Rogers State University will be hosting a lecture and discussion on the importance of character traits, such as virtue, featuring a public talk by noted University of Oklahoma faculty member Dr. Nancy Snow.
Dr. Snow will discuss her text, “Virtue as Social Intelligence: An Empirically Grounded Theory,” during a public lecture from 6-7 p.m., Thursday, Oct. 27 in Baird Hall, Room 131. The lecture is free and open to the public.
The following day, Snow will help lead a more in-depth discussion of the topic among a group of RSU faculty, students and invited guests. The events are part of RSU’s Charles Koch Colloquia Series, sponsored through a grant from the Charles Koch Foundation and organized by Dr. Frank Grabowski, Associate Professor in the RSU Department of English and Humanities.
Dr. Snow currently serves as Professor and Director of the Institute for the Study of Human Flourishing at OU. She is co-Director of The Self, Motivation & Virtue Project, a $2.6 million research initiative on the moral self. She is the author of more than 30 papers on virtue and ethics more broadly and has edited or co-edited five additional works.
Dr. Snow serves as the Associate Editor for Ethics and Philosophy of The Journal of Moral Education and participated as a faculty member for the 2016 National Endowment for Humanities’ summer institute “Moral Psychology and Education: Putting the Humanities to Work.”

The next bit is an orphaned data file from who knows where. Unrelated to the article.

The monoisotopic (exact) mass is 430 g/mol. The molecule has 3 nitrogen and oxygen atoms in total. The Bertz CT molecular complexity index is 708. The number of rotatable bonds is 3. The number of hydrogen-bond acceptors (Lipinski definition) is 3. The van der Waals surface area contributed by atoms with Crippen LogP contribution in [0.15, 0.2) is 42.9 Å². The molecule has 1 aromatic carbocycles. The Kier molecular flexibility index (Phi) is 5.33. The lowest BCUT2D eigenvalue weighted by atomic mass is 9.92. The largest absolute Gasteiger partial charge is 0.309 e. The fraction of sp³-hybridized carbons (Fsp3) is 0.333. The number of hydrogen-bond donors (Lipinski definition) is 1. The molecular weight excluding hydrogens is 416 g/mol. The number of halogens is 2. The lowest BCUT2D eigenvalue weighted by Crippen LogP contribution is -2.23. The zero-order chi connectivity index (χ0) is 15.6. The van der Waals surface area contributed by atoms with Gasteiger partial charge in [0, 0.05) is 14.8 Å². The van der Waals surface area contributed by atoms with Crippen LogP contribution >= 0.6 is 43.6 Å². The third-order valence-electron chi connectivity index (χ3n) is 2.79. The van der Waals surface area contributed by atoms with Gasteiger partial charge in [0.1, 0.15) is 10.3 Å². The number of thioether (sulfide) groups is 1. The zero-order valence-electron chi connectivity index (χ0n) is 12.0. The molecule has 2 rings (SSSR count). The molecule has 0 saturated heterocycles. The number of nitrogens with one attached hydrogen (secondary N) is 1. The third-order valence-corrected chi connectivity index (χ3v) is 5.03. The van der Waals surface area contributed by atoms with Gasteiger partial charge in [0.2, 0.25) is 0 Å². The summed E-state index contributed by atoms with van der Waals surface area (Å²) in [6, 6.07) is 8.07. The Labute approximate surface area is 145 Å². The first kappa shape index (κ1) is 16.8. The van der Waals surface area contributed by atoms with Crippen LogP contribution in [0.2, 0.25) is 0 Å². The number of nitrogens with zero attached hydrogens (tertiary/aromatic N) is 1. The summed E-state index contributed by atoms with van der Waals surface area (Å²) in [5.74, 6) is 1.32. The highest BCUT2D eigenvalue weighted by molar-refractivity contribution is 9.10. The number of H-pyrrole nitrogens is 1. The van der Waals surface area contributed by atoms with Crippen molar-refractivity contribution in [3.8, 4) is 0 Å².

Her 2009 book “Virtue as Social Intelligence” takes on the claims of philosophical situationism, the ethical theory that says human personality is too fluid and fragmented to support a stable set of virtues. Drawing on the work of psychologists, she argues that the social psychological experiments that philosophical situationists rely on look at the wrong kinds of situations to test for behavioral consistency. Rather than looking at situations that are objectively similar, researchers need to compare situations that have similar meanings for the subject. When this is done, subjects exhibit behavioral consistencies that warrant the attribution of enduring traits, and virtues are a subset of these traits.
In addition to Dr. Snow’s lecture and discussion, Dr. Grabowski organized an extended discussion of Josef Pieper’s “Happiness and Contemplation,” and in November RSU will hold a discussion on Jacques Maritain’s “Natural Law: Reflections on Theory and Practice.” During each event, a group of 10 to 15 participants discuss a particular work and provide insights into historical and contemporary impacts arising from the work. The events are also being funded, in part, by RSU through an internal grant.
For more information or to participate in the smaller group discussions, contact Dr. Grabowski at [email protected].